Korean automaker Ssangyong is considering sales to the U.S. market

Ssangyong Korando
Hyundai and Kia aren’t the only South Korean carmakers. Ssangyong sells an SUV-heavy lineup in Europe and Asia, but not the U.S. That may change soon though, thanks to Brexit.

Britain’s decision to leave the European Union has caused Ssangyong to consider selling cars in the U.S., reports Automotive News (subscription required). Ssangyong has discussed U.S. sales before, but now it has added incentive to make that happen. Since the June 23 Brexit vote, the South Korean won has gained more than 16 percent against the pound. That means Ssangyong rakes in less profit from vehicle sales there.

The U.K. accounted for 8.3 percent of Ssangyong’s 2016 global sales through early July, but an anticipated decrease in exports owing to the currency issue has led it to search for an alternative market. The carmaker, which is owned by Indian firm Mahindra, currently has no presence in the U.S., and a very small footprint in China, the world’s largest car market.

Read more: Hyundai’s Ridgeline-punching pickup truck takes shape

In addition to a possible U.S. launch, Ssangyong is reportedly considering building a factory in China to expand its presence there. Local factories have become a necessity for foreign carmakers operating in the country because of high import duties. A new factory wouldn’t be necessary for the U.S., although buyers here may be more demanding than those in China.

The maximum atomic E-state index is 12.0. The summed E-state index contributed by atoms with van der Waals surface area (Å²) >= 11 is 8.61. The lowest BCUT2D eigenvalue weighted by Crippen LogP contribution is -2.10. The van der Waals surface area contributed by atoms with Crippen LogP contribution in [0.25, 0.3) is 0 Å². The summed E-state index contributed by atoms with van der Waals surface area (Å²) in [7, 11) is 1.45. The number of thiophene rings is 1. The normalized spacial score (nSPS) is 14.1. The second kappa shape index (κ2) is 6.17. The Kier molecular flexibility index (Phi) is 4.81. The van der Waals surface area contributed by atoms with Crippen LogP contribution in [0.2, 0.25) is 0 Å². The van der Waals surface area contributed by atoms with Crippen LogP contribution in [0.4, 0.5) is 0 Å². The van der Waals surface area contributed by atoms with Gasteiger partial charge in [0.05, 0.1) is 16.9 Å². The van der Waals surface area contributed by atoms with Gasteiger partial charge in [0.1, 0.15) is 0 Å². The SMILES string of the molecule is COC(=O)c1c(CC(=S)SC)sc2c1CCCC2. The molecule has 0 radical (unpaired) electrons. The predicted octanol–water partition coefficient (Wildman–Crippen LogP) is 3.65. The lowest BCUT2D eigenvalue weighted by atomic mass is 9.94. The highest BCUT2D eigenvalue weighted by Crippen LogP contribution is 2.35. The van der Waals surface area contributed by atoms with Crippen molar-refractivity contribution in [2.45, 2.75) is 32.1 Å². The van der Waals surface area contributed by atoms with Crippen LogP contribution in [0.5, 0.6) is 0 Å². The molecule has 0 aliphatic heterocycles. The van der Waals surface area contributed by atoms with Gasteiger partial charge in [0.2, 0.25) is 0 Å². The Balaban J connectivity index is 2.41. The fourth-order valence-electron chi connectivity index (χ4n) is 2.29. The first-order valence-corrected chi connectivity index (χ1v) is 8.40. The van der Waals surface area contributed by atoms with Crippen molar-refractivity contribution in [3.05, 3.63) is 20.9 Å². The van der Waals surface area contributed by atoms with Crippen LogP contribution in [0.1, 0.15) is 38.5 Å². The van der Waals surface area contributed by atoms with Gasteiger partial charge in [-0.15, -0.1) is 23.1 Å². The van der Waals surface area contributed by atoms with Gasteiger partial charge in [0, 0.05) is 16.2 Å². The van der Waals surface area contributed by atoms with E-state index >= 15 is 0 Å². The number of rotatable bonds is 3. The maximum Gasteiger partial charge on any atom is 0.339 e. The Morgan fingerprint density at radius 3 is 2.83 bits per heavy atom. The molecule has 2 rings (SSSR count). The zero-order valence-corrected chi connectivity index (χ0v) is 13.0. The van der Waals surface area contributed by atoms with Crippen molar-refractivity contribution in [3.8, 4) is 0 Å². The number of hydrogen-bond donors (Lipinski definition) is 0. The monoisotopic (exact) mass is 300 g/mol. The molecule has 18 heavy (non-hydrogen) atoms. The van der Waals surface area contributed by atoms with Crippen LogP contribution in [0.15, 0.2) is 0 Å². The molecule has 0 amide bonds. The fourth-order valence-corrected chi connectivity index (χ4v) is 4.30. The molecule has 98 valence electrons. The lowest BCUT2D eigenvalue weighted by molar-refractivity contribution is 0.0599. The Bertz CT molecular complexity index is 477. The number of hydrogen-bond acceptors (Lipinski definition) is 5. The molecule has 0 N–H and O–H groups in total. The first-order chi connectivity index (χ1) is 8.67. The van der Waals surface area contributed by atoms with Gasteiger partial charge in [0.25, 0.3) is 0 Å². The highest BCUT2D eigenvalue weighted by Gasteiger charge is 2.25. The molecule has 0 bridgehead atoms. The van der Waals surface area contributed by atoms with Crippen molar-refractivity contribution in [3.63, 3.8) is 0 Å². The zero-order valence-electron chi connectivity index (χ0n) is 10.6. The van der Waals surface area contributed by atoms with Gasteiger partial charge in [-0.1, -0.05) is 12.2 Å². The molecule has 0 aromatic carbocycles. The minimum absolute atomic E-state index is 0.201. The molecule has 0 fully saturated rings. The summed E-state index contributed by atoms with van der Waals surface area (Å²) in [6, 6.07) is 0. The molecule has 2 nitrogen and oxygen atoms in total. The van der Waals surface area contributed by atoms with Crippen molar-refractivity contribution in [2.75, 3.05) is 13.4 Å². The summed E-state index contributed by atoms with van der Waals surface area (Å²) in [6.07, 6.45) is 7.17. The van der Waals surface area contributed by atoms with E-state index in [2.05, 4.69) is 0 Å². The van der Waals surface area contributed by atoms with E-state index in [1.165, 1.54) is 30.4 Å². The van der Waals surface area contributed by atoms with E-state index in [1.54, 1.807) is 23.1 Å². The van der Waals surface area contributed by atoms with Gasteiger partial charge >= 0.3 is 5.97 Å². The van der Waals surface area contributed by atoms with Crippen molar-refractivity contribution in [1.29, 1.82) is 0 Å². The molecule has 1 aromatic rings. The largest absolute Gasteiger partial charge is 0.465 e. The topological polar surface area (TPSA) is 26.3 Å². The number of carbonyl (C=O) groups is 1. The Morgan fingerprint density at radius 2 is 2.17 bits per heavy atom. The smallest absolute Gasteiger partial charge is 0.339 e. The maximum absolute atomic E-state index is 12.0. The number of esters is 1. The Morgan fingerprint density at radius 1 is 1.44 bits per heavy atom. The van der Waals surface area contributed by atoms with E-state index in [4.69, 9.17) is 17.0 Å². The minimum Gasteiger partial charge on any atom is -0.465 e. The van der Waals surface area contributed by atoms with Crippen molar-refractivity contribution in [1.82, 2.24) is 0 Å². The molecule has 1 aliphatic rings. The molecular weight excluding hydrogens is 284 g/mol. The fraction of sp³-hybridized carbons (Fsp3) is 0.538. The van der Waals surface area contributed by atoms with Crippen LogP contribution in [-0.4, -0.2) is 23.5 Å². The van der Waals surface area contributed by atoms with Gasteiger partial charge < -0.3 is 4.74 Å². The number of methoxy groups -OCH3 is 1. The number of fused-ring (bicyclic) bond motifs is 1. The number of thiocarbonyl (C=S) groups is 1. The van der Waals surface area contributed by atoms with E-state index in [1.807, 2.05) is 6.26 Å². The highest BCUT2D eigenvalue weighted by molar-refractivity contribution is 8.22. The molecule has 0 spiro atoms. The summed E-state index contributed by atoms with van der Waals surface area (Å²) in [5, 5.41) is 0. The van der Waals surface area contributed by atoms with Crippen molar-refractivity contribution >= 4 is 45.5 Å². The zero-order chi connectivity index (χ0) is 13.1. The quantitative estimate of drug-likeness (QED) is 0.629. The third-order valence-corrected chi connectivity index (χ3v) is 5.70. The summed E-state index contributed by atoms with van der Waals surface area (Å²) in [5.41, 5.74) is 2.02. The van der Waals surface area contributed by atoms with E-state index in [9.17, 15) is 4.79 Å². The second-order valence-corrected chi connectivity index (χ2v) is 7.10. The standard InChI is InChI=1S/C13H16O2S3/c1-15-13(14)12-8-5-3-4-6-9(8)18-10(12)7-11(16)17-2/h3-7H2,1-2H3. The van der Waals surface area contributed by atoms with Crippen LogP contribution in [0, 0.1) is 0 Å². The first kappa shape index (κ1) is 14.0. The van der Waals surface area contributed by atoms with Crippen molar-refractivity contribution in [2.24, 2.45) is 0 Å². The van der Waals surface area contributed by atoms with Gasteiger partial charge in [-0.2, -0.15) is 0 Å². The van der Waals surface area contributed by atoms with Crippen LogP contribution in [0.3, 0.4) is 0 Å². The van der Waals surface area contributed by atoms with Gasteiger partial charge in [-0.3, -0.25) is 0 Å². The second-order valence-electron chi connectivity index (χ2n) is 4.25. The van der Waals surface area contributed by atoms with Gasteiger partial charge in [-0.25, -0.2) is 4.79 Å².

The one thing Ssangyong has going for it is that its lineup consists mostly of crossover SUVs, and Americans can’t buy enough of them right now. However, the company has a reputation for odd-looking vehicles that are less refined than those of more established competitors. Ssangyong has primarily relied on low prices to sell cars, putting it in a similar position to Hyundai and Kia in the 1990s, or Mitsubishi today.

Even if Ssangyong could come up with compelling products, establishing a new car brand in the U.S. is not easy. The company would have to recruit a network of dealers, not to mention teach Americans how to pronounce its name. In other words, Ssangyong would have to make a long-term commitment; it took Hyundai, Kia, and Japanese brands like Toyota and Honda decades to establish solid reputations in the U.S.

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